Bushwalking for beginners

Bushwalking is one of life’s simple pleasures, an environmentally-friendly means of enjoying natural and cultural wonders which exercises you, yet doesn’t require the wearing of Lycra.

Only on foot can you picnic among golden paper daisies or overlook mountain ridges painted in softening shades of blue. And walking doesn’t get any better than in Australia. Few countries have the diversity of landscapes, plants and animals, or as many great walks for beginners and hardcore hikers alike.

Step gently into the bushwalking world and you need heed only one warning – it’s addictive.

Which walk:

– Choose one featuring something of interest, gold mining history, birds (take binoculars), wildflowers or geology, perhaps. Distractions from the physicality of what you are doing make hills less steep and distances shorter.

– Set achievable goals. While a flat-ish 4 km will challenge some first timers, those used to walking for exercise at home might step up to an undulating 6 km. Map profiles give an idea of the ups and downs.

What to take:

– Fun walking = appropriate footwear. Heavy-duty hiking boots are often unnecessary but thongs are dangerous. What you wear should have good tread and not shift on your feet (blisters are the enemy of bushwalkers). Hiking sandals are a great option on walks involving water.

– Carry a refillable water bottle, muesli bar and rain jacket in a day pack – just in case.

– Hiking poles assist with balance on rocky ground and creek crossings and ease knee impact on descents. Working them can also prevent the sausage fingers some walkers suffer. One pole or two? Only by experimenting will you find what suits.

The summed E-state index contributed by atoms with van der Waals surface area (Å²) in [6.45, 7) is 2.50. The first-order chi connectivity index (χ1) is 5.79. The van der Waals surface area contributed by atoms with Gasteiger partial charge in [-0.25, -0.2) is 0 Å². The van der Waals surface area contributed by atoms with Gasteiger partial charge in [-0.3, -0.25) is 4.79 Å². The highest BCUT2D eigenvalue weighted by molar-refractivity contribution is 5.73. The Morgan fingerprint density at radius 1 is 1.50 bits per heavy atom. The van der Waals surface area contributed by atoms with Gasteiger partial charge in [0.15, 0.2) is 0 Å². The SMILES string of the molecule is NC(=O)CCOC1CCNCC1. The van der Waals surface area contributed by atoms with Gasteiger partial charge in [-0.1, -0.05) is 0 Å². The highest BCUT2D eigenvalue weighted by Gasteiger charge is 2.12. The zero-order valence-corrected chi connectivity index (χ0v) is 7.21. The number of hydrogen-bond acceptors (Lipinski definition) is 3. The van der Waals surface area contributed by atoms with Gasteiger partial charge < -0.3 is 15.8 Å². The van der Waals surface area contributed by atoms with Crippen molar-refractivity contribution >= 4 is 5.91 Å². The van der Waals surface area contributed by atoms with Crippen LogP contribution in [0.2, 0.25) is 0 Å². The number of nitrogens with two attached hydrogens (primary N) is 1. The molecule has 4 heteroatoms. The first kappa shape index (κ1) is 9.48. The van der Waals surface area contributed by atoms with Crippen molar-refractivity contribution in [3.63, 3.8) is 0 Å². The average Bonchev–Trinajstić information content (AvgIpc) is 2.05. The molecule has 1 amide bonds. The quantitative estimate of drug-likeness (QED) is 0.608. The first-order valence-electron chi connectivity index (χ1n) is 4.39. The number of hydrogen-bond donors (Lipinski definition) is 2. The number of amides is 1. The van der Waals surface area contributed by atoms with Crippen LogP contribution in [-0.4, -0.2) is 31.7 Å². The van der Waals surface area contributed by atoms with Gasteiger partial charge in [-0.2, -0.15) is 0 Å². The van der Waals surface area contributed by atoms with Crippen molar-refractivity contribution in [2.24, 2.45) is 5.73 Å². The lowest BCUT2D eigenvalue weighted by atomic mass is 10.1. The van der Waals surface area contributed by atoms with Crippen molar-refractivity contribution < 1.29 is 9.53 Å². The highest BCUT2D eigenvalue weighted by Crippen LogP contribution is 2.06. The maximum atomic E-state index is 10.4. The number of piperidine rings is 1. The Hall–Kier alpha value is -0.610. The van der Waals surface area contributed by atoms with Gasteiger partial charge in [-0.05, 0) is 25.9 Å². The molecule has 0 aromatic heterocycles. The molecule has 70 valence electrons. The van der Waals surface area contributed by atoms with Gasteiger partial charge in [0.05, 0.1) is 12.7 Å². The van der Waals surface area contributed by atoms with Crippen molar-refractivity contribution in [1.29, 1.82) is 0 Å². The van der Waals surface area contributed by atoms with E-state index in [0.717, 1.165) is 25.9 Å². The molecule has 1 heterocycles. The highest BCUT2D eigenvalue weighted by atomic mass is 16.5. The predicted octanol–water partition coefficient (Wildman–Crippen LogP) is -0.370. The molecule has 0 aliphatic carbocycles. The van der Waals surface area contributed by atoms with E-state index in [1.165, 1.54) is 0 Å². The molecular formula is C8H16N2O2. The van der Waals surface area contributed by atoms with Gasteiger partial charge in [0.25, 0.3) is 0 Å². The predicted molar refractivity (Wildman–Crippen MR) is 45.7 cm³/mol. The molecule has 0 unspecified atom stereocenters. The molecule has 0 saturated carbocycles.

Three great beginner bushwalks:

Glenelg River Gorge, Victoria
Walks don’t get more spectacular than this flat leg of the long-distance Great South West Walk. Following the Glenelg River’s cliff line, it gives jaw-dropping views of the river snaking towards the sea at Nelson, 5 km down the road. Follow the trail until you’ve had enough, remembering that your car is behind you.

Dove Lake, Tasmania
There are more climbs than you would expect on a lake circuit but with craggy Cradle Mountain on your shoulder this walk is a stunner. The 6 km loop, in World Heritage Cradle Mountain-Lake St Clair National Park, takes you from sandy beaches to ancient forests and through stands of crinkly-leafed beech trees.

Great North Road, New South Wales
Labelled a folly even before its completion in the 1830s, the convict-built Great North Road, in Dharug National Park, north of Wisemans Ferry, is one of colonial Australia’s great engineering feats. Walk from the Hawkesbury River up Devines Hill (4 km return), marvelling at the great buttressed walls.

For information about all aspects of bushwalking and links to state organisations visit www.bushwalkingaustralia.org